Tom: Actually, my book is going to the Far East. I’m not. I’ve only travelled to Canada and Australia. I am, however, still young, and I am ready to travel anywhere to get this book to those who need help. I am working with my team to get a speaking career rolling. Do you know, Cliff? When I visited Australia, I gave twenty-six speeches, and I kept on speaking right through my political career. I have always enjoyed speaking in public.


Cliff: I know the feeling. I gave more speeches as a politician than I can even remember. I think it becomes second nature at some point. Your writing is inspiring, and you write very well. Nick, I am sure, is just sitting back relaxing as we do all the conversation.


Tom: Politics, the gift of the gab, not knowing when to keep quiet. Do you think your first book “Reprisal!” is your best?


Cliff:  No, I don’t think it is my best. My style of writing has improved from the blunt force approach that is “Reprisal! The Eagle Rises” into the books that I’ll be releasing as we go forward that are more subtle with better flow in the intrigue; but having said that, I firmly believe that “Reprisal!” is just as good as any action thriller you’ll read by anyone.


Tom: I have added “Reprisal!” to my reading list! They strike me as similar to other action thrillers I like in James Patterson’s style.


Nick: Cliff, do you think people will take to ‘Reprisal!’ in the same way they took to you as a politician?


Cliff: I hope they do. I won my election with a landslide victory!


Nick: Tom, what do you think makes your life fulfilling?


Tom: Community involvement. My adopted family and Jesuit educators stressed that. I have to say that family and friends are vital, but for me, sitting around and being complacent is a sin. I love contributing to my community, my nation, my world, and my species. In my opinion, it’s kind of what God had in mind when he made man in His image. Otherwise we’re just another animal struggling to survive which doesn’t live up to the higher power of human capabilities like Einstein, Motzart, DaVinci, and Christ Himself.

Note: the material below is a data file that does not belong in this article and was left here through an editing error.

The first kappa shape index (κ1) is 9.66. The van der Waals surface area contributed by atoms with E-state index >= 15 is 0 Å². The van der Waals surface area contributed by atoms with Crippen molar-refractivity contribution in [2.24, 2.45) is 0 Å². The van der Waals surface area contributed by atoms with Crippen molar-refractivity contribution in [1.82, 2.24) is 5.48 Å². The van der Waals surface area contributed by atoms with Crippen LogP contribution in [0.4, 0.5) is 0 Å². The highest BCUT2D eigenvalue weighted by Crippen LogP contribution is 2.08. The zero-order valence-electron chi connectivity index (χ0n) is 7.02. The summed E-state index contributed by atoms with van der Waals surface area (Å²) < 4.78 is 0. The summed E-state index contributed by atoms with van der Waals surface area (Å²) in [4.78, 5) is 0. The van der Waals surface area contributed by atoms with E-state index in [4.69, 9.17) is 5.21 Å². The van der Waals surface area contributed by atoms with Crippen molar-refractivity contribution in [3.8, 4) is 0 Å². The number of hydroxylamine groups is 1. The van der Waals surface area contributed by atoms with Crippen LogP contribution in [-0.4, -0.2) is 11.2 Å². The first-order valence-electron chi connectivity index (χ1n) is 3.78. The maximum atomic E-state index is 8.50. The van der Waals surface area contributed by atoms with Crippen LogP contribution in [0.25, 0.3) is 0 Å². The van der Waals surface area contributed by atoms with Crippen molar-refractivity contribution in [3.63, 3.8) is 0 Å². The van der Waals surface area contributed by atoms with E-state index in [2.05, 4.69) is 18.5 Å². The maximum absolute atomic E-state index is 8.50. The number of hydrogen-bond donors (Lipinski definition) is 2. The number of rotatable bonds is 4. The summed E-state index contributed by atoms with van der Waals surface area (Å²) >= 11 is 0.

When things go wrong as they sometimes will
When the road you’re trudging seems all uphill,
When the funds are low and the debts are high,
And you want to smile but you have to sigh,
When life is pressing you down a bit,
Rest if you must, but don’t you quit!

Life is queer with it twists and turns
As every one of us sometimes learns,
And many a failure turns about,
When he might have won had he stuck it out;
Don’t give up though the pace seems slow,
You may succeed with another blow.

Success is failure turned inside out,
The silver tint of the clouds of doubt,
And you never can tell how close you are,
It may be near when it seems so far;
So stick to the fight when you’re hardest hit,
It’s when things seem worse,
That you must not quit!




Tom: Beautiful prose, Cliff.



Cliff: Thank you, Tom.




Cliff Roberts first published work is called “Reprisal! The Eagle Rises.” You can get this great book here!




Tom Ufert‘s first book is called “Adversity Builds Character” and tells an important story. How did Tom overcome the traumas, trials and troubles he faced in life? How did he survive? You can get his book right now, right here!


A Deal?


The book is called A Deal With God.


The writer is called Michael Haden.